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Empirical Findings on the Swiss Migration Experience


  • Golder, Stefan M.

    (affiliation not available)

  • Straubhaar, Thomas

    () (University of Hamburg)


Switzerland has experienced a substantial influx of immigrants over the last 50 years after World War II, which has led Switzerland to have among the highest share of foreigners in population among all OECD countries. This paper analyses the migration experience of Switzerland. The analysis centers around two main issues: the economic effects of migration and the labour market performance of immigrants. Two main results emerge from our study. First, as a result of the shortcomings of the Swiss migration policy, immigrants tend to have a negative impact on the Swiss economy. Second, the analysis of the labour market performance shows that there are substantial discrepancies in the performance between immigrants from different countries of origin. Immigrants from Northern European countries largely outperform immigrants from Southern European and Non-European countries. On the basis of the empirical analysis, this study finally outlines some reform options for the Swiss migration policy.

Suggested Citation

  • Golder, Stefan M. & Straubhaar, Thomas, 1999. "Empirical Findings on the Swiss Migration Experience," IZA Discussion Papers 40, Institute for the Study of Labor (IZA).
  • Handle: RePEc:iza:izadps:dp40

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    References listed on IDEAS

    1. Gary S. Becker, 1962. "Investment in Human Capital: A Theoretical Analysis," Journal of Political Economy, University of Chicago Press, vol. 70, pages 1-9.
    2. Chiswick, Barry R, 1978. "The Effect of Americanization on the Earnings of Foreign-born Men," Journal of Political Economy, University of Chicago Press, vol. 86(5), pages 897-921, October.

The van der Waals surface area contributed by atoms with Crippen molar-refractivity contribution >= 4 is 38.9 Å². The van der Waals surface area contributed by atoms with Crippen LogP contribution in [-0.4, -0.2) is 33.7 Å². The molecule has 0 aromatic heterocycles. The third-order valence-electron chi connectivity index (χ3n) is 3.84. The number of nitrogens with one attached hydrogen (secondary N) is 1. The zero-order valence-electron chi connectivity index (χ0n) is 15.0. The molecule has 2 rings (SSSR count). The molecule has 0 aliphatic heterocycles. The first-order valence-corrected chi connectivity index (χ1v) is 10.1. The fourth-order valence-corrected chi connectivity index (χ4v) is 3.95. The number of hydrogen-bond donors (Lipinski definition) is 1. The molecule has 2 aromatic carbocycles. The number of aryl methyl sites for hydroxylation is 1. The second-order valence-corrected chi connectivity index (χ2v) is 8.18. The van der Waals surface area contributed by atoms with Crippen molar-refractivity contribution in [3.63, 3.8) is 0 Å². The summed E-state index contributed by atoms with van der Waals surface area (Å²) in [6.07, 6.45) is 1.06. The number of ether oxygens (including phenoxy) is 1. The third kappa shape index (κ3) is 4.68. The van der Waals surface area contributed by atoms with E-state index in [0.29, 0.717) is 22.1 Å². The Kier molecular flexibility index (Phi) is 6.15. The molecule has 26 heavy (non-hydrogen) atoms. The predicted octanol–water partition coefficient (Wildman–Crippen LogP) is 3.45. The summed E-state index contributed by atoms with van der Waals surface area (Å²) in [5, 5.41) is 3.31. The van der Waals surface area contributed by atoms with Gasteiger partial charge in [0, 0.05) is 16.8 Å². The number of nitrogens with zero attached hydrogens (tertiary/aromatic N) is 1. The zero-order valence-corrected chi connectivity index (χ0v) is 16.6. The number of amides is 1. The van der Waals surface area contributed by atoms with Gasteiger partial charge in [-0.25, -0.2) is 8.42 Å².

3. Borjas, George J, 1985. "Assimilation, Changes in Cohort Quality, and the Earnings of Immigrants," Journal of Labor Economics, University of Chicago Press, vol. 3(4), pages 463-489, October.
    4. Golder, Stefan M. & Straubhaar, Thomas, 1998. "Migration to Switzerland: Some New Evidence," CEPR Discussion Papers 1791, C.E.P.R. Discussion Papers.
    5. Borjas, George J, 1993. "The Intergenerational Mobility of Immigrants," Journal of Labor Economics, University of Chicago Press, vol. 11(1), pages 113-135, January.
    6. Dustmann, C, 1993. "Earnings Adjustment of Temporary Migrants," Journal of Population Economics, Springer;European Society for Population Economics, vol. 6(2), pages 153-168, May.
    7. George J. Borjas, 1992. "Ethnic Capital and Intergenerational Mobility," The Quarterly Journal of Economics, Oxford University Press, vol. 107(1), pages 123-150.
    8. Straubhaar, Thomas & Weber, René, 1994. "Budget Incidence of Immigration into Switzerland: A Cross-Section Analysis of the Public Transfer System," CEPR Discussion Papers 934, C.E.P.R. Discussion Papers.
    9. George J. Borjas, 1991. "Immigration and Self-Selection," NBER Chapters,in: Immigration, Trade, and the Labor Market, pages 29-76 National Bureau of Economic Research, Inc.
    10. Sherrie A. Kossoudji, 1989. "Immigrant Worker Assimilation: Is It a Labor Market Phenomenon?," Journal of Human Resources, University of Wisconsin Press, vol. 24(3), pages 494-527.
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    More about this item


    international migration; wage differentials; Factor income distribution; immigrant workers; labor productivity;

    JEL classification:

    • D33 - Microeconomics - - Distribution - - - Factor Income Distribution
    • F22 - International Economics - - International Factor Movements and International Business - - - International Migration
    • J24 - Labor and Demographic Economics - - Demand and Supply of Labor - - - Human Capital; Skills; Occupational Choice; Labor Productivity
    • J31 - Labor and Demographic Economics - - Wages, Compensation, and Labor Costs - - - Wage Level and Structure; Wage Differentials
    • J61 - Labor and Demographic Economics - - Mobility, Unemployment, Vacancies, and Immigrant Workers - - - Geographic Labor Mobility; Immigrant Workers


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